I never post reviews to T Ching, but of course that’s a lot of what I write about in my blog (Tea in the Ancient World).  I’m converting a review of a black tea and sheng from old-plant sources in Laos (from this vendor) into a short version for a post, based on this much longer review.  I always ramble on about brewing approach, infusion by infusion transitions, comparison with other versions, pricing / value issues, and what my morning is like in those posts.   

The sheng is the same as Chinese pu’er, people just don’t call Southeast Asian teas pu’er since it’s a region-specific term now.  It’s my understanding that this evolved over time, that pu’er had been the name of a Yunnan village which the Chinese government renamed for a very long period, which went back to being called that along with the county being renamed.  Maybe that style of tea had always been called pu’er, or maybe it hadn’t, I’m not sure. This article goes into tea type character, history, and aging and storage concerns.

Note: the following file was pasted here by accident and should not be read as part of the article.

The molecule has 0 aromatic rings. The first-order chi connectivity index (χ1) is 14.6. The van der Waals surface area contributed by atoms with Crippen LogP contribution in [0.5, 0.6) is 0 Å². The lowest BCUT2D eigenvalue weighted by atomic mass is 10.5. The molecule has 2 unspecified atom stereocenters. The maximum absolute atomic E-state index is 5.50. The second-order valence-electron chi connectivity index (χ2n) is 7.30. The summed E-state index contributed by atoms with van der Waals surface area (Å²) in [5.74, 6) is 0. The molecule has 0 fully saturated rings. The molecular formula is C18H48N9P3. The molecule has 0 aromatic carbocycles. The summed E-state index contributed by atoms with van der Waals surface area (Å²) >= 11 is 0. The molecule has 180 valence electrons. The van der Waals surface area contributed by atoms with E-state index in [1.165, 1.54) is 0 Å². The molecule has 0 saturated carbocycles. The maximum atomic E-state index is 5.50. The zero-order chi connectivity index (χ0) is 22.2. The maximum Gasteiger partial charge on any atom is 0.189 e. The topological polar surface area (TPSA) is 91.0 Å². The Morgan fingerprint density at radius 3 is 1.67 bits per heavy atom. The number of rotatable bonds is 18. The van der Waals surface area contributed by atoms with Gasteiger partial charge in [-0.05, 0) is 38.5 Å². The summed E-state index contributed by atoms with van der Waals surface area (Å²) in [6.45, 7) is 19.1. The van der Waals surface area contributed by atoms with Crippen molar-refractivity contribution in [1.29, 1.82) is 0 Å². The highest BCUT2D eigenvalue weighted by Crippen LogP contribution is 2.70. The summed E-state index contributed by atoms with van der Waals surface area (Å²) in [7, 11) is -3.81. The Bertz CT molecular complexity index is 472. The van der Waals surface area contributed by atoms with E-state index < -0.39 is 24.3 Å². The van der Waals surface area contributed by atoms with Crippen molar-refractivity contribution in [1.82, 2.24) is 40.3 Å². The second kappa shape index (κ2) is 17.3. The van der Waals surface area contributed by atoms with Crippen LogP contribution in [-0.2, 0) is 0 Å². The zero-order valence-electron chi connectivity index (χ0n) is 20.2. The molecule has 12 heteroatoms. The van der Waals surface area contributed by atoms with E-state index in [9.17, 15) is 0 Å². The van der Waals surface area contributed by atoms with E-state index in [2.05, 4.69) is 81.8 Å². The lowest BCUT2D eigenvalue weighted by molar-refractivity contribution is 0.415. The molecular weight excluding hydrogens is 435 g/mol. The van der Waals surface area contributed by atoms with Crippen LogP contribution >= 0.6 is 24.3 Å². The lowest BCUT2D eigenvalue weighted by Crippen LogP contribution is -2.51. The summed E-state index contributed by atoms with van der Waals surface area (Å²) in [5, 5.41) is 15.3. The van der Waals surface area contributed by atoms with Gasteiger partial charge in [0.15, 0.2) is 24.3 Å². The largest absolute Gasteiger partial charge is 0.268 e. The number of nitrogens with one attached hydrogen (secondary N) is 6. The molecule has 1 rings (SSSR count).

I personally take tea-tree age claims with a grain of salt – no one really knows how old such plants are, although the right botanist could make a good estimate, and claims are as much hearsay based marketing as likelihoods.  

The black tea is essentially a Dian Hong, a style of Yunnan black tea, more or less.

sheng left, black tea right

To be concluded in Phongsaly Laos Sheng and Black Tea Reviews – Part 2

Image provided and copyright held by author